I know this is an old question, but wheel packages have since been invented! Since a wheel is simply a zip file that gets extracted into the lib/site-packages directory, an examination of the contents of the wheel archive can give you the top level imports.
>>> import zipfile >>> zf = zipfile.ZipFile('setuptools-35.0.2-py2.py3-none-any.whl') >>> top_level = set([x.split("https://stackoverflow.com/") for x in zf.namelist()]) >>> # filter out the .dist-info directory >>> top_level = [x for x in top_level if not x.endswith('.dist-info')] >>> top_level ['setuptools', 'pkg_resources', 'easy_install.py']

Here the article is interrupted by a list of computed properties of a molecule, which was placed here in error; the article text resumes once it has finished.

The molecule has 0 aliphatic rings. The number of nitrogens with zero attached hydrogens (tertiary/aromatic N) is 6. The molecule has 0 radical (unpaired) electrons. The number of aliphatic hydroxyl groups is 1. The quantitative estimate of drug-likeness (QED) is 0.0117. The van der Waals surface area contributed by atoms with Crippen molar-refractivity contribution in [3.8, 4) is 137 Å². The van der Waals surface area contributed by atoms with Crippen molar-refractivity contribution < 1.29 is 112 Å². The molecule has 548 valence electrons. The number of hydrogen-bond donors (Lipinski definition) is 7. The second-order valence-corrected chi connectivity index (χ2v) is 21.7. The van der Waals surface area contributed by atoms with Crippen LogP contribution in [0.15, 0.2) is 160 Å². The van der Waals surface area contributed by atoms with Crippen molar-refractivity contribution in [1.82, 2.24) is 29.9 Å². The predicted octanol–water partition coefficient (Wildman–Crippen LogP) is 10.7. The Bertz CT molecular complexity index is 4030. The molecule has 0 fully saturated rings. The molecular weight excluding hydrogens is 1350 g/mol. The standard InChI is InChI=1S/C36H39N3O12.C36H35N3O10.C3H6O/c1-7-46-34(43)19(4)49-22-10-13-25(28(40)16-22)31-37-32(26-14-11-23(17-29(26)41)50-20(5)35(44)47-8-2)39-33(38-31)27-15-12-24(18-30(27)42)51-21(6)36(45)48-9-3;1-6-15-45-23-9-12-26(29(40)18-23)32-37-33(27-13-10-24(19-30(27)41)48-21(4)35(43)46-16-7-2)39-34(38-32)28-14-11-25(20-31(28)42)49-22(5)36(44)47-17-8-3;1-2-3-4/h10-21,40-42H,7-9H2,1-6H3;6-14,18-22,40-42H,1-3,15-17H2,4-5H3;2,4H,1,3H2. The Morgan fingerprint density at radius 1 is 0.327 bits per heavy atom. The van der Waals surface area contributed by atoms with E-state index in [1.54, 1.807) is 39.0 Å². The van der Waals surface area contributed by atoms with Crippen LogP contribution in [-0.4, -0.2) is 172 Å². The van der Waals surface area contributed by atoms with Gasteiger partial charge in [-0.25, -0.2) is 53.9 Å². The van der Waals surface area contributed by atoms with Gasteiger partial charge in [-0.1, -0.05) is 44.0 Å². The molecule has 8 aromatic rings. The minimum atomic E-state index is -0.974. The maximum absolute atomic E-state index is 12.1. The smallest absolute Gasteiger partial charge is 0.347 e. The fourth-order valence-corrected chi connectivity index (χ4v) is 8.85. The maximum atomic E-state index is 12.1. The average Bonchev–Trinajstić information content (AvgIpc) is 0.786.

So setuptools actually gives you three top level imports!
pip now has a download command, so you can simply run
pip download setuptools (or whatever package you like) and then examine it.
Reverse look up
Unfortunately I haven’t found an easy way to go the other direction yet. That is, given the import name, what is the package name. This can be a problem if you are looking at some example code or maybe if you use Anaconda that comes with a bunch of packages pre-installed and you want to know the actual package name.